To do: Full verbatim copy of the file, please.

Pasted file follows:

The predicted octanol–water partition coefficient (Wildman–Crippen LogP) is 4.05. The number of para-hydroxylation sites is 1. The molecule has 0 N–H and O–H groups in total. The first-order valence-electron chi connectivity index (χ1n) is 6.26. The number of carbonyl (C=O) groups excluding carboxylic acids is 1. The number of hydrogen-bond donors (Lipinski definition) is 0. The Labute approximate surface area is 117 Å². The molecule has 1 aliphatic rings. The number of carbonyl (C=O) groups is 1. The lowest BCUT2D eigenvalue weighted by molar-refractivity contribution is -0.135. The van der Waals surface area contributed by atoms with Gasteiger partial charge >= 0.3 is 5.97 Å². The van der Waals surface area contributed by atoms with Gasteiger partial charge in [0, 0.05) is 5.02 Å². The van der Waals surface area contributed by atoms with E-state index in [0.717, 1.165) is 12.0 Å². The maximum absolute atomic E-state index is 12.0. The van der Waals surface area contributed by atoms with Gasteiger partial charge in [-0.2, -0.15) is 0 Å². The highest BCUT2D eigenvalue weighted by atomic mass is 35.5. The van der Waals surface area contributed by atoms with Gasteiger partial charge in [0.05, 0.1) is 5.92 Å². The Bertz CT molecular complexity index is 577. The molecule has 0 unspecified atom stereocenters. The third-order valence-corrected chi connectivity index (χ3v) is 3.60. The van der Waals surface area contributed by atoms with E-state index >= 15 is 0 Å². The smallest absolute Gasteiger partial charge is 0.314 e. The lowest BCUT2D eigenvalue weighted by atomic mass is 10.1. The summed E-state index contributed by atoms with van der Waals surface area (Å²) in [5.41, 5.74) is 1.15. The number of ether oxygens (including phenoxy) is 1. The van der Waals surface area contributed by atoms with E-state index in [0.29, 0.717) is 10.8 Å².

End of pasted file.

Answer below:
The predicted octanol–water partition coefficient (Wildman–Crippen LogP) is 4.05. The number of para-hydroxylation sites is 1. The molecule has 0 N–H and O–H groups in total. The first-order valence-electron chi connectivity index (χ1n) is 6.26. The number of carbonyl (C=O) groups excluding carboxylic acids is 1. The number of hydrogen-bond donors (Lipinski definition) is 0. The Labute approximate surface area is 117 Å². The molecule has 1 aliphatic rings. The number of carbonyl (C=O) groups is 1. The lowest BCUT2D eigenvalue weighted by molar-refractivity contribution is -0.135. The van der Waals surface area contributed by atoms with Gasteiger partial charge >= 0.3 is 5.97 Å². The van der Waals surface area contributed by atoms with Gasteiger partial charge in [0, 0.05) is 5.02 Å². The van der Waals surface area contributed by atoms with E-state index in [0.717, 1.165) is 12.0 Å². The maximum absolute atomic E-state index is 12.0. The van der Waals surface area contributed by atoms with Gasteiger partial charge in [-0.2, -0.15) is 0 Å². The highest BCUT2D eigenvalue weighted by atomic mass is 35.5. The van der Waals surface area contributed by atoms with Gasteiger partial charge in [0.05, 0.1) is 5.92 Å². The Bertz CT molecular complexity index is 577. The molecule has 0 unspecified atom stereocenters. The third-order valence-corrected chi connectivity index (χ3v) is 3.60. The van der Waals surface area contributed by atoms with E-state index >= 15 is 0 Å². The smallest absolute Gasteiger partial charge is 0.314 e. The lowest BCUT2D eigenvalue weighted by atomic mass is 10.1. The summed E-state index contributed by atoms with van der Waals surface area (Å²) in [5.41, 5.74) is 1.15. The number of ether oxygens (including phenoxy) is 1. The van der Waals surface area contributed by atoms with E-state index in [0.29, 0.717) is 10.8 Å².